Page Title

Research Questions


How can we maximize the efficiency  of plant-microbe symbiosis?

We believe harnessing beneficial microbiome for agriculture relies on a mechanistic understanding of how plants select their microbiota. Beneficial microbes must not only be able to promote plant growth, but also thrive in the microbiome of the plant, where they must compete with well-adapted natural microbiota for colonization of this niche.

Because of their intimate relationship with the plant, rhizobia that are applied as inoculants in agriculture must also compete for occupation of root nodules against natural rhizobia that may be inferior partners for the plant. To make an efficient symbiont, rhizobia must not only be competitive, but also a compatible partner for the legume, and effective at fixing nitrogen and providing it to its host.

Figure describing how plants select their microbiota, competition for nodule occupancy, compatibility with host legume, and effectiveness of symbiotic partnership
Photo Credit:
Barney Geddes


Synthetic Biology

Advances in synthetic biology this decade have opened the door to engineering symbiotic relationships in agriculture to improve crop yield. To support these efforts we are developing foundational knowledge about natural symbioses to guide engineering and building platforms to improve our ability to reliably and predictably engineer microbes in the context of the microbiome.

Functional Genomics

Ascribing function to genes has perhaps never been more important in an era of big data. Using functional genomics approaches we seek to identify and characterize the genes that underly beneficial plant-microbe interactions. We are utilizing synthetic genomics and high-throughput molecular screening to identify important genes, and interdisciplinary approaches to understand the mechanisms through which they act.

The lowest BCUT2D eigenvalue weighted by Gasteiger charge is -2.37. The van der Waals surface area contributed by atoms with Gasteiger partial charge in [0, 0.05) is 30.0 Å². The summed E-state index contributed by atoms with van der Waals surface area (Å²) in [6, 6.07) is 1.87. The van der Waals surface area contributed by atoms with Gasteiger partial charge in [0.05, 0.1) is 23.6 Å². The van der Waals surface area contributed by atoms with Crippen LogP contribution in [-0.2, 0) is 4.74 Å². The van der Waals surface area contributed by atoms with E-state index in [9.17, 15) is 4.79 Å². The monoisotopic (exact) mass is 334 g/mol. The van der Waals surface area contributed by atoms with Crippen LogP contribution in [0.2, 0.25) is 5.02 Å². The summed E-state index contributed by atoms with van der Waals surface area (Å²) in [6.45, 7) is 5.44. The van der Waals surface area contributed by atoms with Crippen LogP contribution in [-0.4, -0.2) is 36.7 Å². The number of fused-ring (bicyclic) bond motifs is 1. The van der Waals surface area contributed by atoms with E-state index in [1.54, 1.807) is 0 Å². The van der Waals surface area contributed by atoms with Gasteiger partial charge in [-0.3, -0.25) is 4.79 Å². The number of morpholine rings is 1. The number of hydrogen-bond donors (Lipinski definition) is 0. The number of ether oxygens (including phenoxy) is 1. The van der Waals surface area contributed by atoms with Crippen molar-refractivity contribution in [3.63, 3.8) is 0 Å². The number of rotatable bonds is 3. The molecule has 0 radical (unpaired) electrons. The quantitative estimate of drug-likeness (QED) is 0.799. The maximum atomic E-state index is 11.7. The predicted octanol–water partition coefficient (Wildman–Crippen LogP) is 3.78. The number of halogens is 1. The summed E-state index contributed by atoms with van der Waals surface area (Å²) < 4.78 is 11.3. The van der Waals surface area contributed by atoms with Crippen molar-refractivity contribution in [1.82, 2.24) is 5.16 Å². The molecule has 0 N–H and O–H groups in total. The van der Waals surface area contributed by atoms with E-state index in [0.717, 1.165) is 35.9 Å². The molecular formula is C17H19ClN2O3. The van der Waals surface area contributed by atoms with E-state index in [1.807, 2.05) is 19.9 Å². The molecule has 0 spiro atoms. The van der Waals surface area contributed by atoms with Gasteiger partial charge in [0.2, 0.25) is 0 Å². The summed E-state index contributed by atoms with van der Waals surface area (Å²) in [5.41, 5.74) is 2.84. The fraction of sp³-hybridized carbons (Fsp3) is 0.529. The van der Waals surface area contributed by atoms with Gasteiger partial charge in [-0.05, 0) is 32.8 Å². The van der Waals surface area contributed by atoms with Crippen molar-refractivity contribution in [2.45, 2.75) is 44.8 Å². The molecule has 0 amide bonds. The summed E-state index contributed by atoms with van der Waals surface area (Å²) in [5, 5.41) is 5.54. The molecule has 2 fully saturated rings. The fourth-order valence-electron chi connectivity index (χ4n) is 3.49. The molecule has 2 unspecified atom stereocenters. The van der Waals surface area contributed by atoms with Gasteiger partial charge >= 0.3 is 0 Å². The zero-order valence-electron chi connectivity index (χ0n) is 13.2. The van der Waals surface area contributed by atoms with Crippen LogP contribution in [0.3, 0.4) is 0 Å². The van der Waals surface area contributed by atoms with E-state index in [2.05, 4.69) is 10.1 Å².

Microbiome Analysis

Understanding how plants recruit and assemble their microbiota may be the key to unlocking the plant microbiome for sustainable agriculture. By blending next-generation sequencing and high-throughput culturing with synthetic biology and functional genomics we hope to gain foundational insights into this question.

Evaluating rhizobium populations in field soil


Successful nodulation of soybean plants by rhizobia from the soil is important to maximize yield and alleviate the requirement for nitrogen fertilizer. It is important to introduce rhizobia into fields by inoculation during planting when legumes are grown for the first time. Inoculation in subsequent years (at least 5 after initial inoculation) is generally not required for soybeans in eastern North Dakota. However challenging soil conditions (acidic pH, salinity) or weather conditions (drought, flooding) may affect inoculant survival in the soil and benefits in subsequent years. We are developing tools for quantification of rhizobia populations in farmer’s fields that could help inform farmers whether or not inoculation could be beneficial.


Interested in Getting Involved? 


We are looking for farmers interested in having their fields tested for rhizobia abundance in Fall 2022. Currently we are focused on soybean, pea and chickpea. fields should be planned for soybean or pulse production in 2023 and have a known production and inoculation history (last 5 years). Participation by growers from Western North Dakota where inoculant persistence in soils is less well understood is especially desired.


Participating farmers will receive a report indicating the results of the assay as well as a chemical analysis of their field soil. Select fields will also be scouted in Summer 2023 to assess soybean nodulation. There are also opportunities for longer term engagement in the project to investigate effects that agronomic practices such as crop rotation have on the beneficial microbes in their soils.


Interested farmers should reach out to Geddes by email, barney.geddes@ndsu


The Geddes lab thanks the North Dakota Soybean Council for funding this work.